Political analyst Dániel Hegedűs sat down with CEA Magazine to analyze the upcoming German federal election, and explained why the FDP has the best chance to be the kingmaker after the ballot. He also talked about why he doesn’t expect a shift in the German-Hungarian relations and why Angela Merkel has a dark stain on her political legacy.

Host: Balázs Csekő

Germany’s final “Triell”, an election debate between chancellor candidates of the three leading parties last Sunday, didn’t bring any surprising breakthrough and went in the same direction than previous meetings between them. The latest election confrontation between Olaf Scholz (SPD), Armin Laschet (CDU) and Annalena Baerbock (The Greens) was less about which party was clinching the crown at the end of the election campaign, but more about a competition for the second place.

After CDU candidate Armin Laschet failed to introduce any type of big turn in the party competition between the SPD and CDU, the road to election victory for the Social Democrats seems to be secured. Latest polls highlight a solid advantage in public support for the party of Olaf Scholz, but will it be enough to take control of the German Federal Chancellery?

Issues like the Wirecard scandal are more of a hurdle for the SPD leader, nevertheless his party is expected to cross the finish line first in tomorrow’s vote. “There can be, nevertheless, surprises regarding the winner and the second most voted party,” political analyst Dániel Hegedűs said.

FDP as kingmaker

Would a second spot for the CDU mean a complete disaster for the party? Not necessarily. Even if the Christian Democrats fail to win the election, they could remain in power and maintain the German Chancellor’s Office. “Due to the changing position of the liberal FDP in recent weeks, however, this is not the most likely scenario anymore.”

Billboards of Olaf Scholz (SPD) and Armin Laschet (CDU) in a street in Germany.
Photo credit: Eckhard Stengel, Imago Images

FDP leader Christian Lindner has been reorienting his party and preparing it for coalition talks with every major political force. His preference for the CDU continues, but his party’s doors are open for negotiation with the SPD and the Greens. “Lindner and the FDP will be the kingmakers of this election,” Mr Hegedűs is certain.

The party’s conditions are already on the table: no raising taxes and no weakening up of the constitutionally anchored debt break. The FDP conditions make the financing of the SPD and Green government’s programs look impossible and forecast some tough coalition talks after the ballot.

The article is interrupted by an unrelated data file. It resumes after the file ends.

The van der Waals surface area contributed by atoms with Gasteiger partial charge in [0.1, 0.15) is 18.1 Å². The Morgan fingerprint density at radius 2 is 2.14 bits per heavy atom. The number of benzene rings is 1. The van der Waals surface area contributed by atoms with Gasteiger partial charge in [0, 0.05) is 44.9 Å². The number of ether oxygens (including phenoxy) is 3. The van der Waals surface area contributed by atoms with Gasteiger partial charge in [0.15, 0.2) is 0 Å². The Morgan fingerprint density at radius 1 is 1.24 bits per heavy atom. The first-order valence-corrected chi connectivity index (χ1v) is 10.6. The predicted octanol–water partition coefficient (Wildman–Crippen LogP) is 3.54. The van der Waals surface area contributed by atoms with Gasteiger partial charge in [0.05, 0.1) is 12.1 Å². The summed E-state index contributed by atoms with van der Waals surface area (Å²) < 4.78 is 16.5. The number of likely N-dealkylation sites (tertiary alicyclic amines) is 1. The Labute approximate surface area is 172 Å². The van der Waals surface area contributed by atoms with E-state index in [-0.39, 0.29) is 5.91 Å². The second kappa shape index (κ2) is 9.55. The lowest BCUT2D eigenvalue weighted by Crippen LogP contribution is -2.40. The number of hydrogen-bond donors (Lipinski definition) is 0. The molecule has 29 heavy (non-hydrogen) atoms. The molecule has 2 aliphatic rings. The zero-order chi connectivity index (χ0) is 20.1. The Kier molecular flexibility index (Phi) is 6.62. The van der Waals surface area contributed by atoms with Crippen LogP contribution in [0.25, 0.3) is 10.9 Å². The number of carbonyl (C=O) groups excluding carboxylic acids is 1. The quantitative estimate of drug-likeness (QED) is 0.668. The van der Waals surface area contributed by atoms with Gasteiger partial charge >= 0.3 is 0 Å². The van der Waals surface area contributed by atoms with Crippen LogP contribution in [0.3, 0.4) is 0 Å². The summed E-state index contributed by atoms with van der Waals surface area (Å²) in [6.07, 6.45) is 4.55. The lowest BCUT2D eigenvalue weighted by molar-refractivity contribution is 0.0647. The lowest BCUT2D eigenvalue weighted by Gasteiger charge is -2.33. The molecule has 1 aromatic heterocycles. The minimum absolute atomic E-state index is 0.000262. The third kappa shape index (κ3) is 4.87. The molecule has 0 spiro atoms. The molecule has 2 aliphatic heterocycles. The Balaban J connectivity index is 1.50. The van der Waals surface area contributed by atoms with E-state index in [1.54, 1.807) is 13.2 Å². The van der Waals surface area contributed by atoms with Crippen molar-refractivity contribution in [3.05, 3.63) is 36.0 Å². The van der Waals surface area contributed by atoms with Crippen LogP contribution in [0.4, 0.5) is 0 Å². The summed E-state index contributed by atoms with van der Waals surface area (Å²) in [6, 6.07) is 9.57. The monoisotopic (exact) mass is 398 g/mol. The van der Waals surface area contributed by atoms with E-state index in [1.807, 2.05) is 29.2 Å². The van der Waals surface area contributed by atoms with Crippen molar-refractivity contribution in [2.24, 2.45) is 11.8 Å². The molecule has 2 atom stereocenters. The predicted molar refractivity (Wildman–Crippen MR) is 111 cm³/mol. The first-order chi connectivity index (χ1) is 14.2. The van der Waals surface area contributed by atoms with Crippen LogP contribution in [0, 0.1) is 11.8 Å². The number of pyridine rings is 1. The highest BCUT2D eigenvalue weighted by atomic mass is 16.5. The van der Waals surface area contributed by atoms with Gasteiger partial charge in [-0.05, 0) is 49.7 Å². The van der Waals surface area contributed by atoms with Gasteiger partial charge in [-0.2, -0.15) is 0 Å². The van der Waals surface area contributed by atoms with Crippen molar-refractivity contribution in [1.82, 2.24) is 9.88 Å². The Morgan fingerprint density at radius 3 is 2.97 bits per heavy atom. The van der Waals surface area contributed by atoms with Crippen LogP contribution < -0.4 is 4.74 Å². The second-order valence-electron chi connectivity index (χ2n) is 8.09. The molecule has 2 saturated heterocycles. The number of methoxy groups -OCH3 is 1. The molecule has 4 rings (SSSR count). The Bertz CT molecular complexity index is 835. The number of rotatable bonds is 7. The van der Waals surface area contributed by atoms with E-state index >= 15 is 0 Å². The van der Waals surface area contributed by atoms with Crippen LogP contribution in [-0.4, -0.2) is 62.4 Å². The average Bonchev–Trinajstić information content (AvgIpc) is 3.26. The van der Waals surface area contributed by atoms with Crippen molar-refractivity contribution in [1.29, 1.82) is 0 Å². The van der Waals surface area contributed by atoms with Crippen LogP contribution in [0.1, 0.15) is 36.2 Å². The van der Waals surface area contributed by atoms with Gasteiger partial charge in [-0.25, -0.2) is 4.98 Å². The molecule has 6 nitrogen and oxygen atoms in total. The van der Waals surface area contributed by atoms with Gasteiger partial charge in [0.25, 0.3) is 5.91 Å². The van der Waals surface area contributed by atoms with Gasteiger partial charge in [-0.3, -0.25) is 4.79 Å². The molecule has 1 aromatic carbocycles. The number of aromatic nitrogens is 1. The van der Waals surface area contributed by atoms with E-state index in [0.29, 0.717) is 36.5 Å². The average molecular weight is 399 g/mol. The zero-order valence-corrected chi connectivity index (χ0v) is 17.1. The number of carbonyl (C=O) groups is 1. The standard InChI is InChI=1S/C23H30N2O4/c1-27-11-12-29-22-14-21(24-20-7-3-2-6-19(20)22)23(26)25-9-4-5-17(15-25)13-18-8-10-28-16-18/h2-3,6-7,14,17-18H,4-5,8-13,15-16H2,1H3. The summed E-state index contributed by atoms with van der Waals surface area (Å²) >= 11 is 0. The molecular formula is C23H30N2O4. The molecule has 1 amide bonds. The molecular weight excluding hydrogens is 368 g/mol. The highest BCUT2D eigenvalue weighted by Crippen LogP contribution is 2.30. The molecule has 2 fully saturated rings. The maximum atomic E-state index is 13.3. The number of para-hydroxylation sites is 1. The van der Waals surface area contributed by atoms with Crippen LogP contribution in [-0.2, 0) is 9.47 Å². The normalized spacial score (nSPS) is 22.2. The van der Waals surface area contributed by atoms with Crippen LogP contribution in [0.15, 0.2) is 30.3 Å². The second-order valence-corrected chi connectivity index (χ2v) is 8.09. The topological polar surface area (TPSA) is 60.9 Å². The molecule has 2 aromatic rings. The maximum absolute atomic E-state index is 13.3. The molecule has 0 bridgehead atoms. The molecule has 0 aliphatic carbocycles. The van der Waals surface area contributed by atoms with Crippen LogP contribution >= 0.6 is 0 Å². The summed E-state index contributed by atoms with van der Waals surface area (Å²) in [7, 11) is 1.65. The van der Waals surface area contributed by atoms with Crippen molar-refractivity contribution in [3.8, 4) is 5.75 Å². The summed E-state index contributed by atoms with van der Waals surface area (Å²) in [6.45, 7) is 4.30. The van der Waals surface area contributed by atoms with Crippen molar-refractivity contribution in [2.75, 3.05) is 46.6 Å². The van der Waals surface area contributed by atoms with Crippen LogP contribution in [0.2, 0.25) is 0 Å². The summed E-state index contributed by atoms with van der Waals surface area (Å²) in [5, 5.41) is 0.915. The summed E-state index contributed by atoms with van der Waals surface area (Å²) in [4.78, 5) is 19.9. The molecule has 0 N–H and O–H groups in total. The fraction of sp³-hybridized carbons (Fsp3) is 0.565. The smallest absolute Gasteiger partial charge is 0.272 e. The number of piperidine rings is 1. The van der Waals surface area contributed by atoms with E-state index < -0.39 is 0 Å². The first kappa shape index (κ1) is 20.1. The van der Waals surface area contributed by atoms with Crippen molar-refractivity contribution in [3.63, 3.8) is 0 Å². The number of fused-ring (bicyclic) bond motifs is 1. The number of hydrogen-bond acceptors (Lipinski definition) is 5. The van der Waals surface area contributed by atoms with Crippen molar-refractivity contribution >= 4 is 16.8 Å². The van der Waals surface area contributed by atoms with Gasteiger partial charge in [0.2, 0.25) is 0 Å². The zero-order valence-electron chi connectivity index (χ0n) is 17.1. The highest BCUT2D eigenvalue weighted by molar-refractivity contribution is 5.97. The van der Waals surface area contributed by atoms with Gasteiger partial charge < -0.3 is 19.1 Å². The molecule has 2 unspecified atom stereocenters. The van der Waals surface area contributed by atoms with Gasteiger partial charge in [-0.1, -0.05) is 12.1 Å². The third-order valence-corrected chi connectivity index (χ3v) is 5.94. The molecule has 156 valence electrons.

Even if the CDU enters into coalition with the FDP, they will require another partner to secure the majority in the Bundestag and possibly make the ‘Jamaica coalition’ a reality. The Greens have long prepared themselves for a coalition with the Conservatives. This shouldn’t come as a surprise. In neighboring Austria, a similar coalition on the federal level has been political reality for almost two years. The Greens’ main goal is putting their climate program first. “If they get this on policy level, the ideological distance is absolutely a second ranking issue,” the expert claimed.

The question of crucial ministries will have a distinguished role in the coalition talks. Both the Greens and the FDP are favoring the same departments (Finance, Economy and Environment) for the implementation of their program. The fate of the coalition negotiations will revolve, most likely, around which party gets the Finance ministry.

Impact on the EU?

In the past months, a series of analyses have put the legacy of Angel Merkel under microscope and questioned what could happen with Angela Merkel stepping down. “A life after Merkel is possible,” Mr Hegedűs claimed.

Angela Merkel leads the last Cabinet meeting of the German government ahead of the national elections, Sept. 22, 2021
Photo credit: Markus Schreiber, Pool via Reuters

The analyst doesn’t expect an immediate effect of a new German government on EU politics, but some political vacuum in the EU decision making. Other European leaders could take over the role of Angela Merkel and lead the European Union, like French President Emmanuel Macron.